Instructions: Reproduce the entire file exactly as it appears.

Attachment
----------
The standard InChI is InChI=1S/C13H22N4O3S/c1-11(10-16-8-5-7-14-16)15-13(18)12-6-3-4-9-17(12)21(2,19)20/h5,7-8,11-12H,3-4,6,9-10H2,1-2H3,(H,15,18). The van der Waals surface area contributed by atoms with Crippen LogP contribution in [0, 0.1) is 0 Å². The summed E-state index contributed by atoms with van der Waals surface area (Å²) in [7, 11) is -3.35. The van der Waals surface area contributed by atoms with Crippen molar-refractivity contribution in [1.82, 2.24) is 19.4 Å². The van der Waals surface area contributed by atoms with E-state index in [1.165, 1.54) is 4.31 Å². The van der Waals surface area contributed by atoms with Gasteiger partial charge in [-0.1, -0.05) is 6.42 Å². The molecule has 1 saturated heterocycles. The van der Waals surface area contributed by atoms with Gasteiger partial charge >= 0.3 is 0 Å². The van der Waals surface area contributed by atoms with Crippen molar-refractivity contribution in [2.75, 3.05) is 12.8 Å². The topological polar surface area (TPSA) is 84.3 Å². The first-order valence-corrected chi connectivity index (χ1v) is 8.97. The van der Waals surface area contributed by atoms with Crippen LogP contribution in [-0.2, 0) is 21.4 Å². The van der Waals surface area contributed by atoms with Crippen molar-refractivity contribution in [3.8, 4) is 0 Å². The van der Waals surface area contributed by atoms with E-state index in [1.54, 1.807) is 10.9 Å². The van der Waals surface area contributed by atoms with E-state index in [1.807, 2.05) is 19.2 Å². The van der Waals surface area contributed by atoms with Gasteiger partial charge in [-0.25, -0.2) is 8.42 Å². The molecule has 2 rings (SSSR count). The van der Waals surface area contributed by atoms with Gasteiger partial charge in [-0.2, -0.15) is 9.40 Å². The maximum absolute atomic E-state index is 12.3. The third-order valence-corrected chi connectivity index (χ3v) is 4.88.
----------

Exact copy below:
The standard InChI is InChI=1S/C13H22N4O3S/c1-11(10-16-8-5-7-14-16)15-13(18)12-6-3-4-9-17(12)21(2,19)20/h5,7-8,11-12H,3-4,6,9-10H2,1-2H3,(H,15,18). The van der Waals surface area contributed by atoms with Crippen LogP contribution in [0, 0.1) is 0 Å². The summed E-state index contributed by atoms with van der Waals surface area (Å²) in [7, 11) is -3.35. The van der Waals surface area contributed by atoms with Crippen molar-refractivity contribution in [1.82, 2.24) is 19.4 Å². The van der Waals surface area contributed by atoms with E-state index in [1.165, 1.54) is 4.31 Å². The van der Waals surface area contributed by atoms with Gasteiger partial charge in [-0.1, -0.05) is 6.42 Å². The molecule has 1 saturated heterocycles. The van der Waals surface area contributed by atoms with Gasteiger partial charge >= 0.3 is 0 Å². The van der Waals surface area contributed by atoms with Crippen molar-refractivity contribution in [2.75, 3.05) is 12.8 Å². The topological polar surface area (TPSA) is 84.3 Å². The first-order valence-corrected chi connectivity index (χ1v) is 8.97. The van der Waals surface area contributed by atoms with Crippen LogP contribution in [-0.2, 0) is 21.4 Å². The van der Waals surface area contributed by atoms with Crippen molar-refractivity contribution in [3.8, 4) is 0 Å². The van der Waals surface area contributed by atoms with E-state index in [1.54, 1.807) is 10.9 Å². The van der Waals surface area contributed by atoms with E-state index in [1.807, 2.05) is 19.2 Å². The van der Waals surface area contributed by atoms with Gasteiger partial charge in [-0.25, -0.2) is 8.42 Å². The molecule has 2 rings (SSSR count). The van der Waals surface area contributed by atoms with Gasteiger partial charge in [-0.2, -0.15) is 9.40 Å². The maximum absolute atomic E-state index is 12.3. The third-order valence-corrected chi connectivity index (χ3v) is 4.88.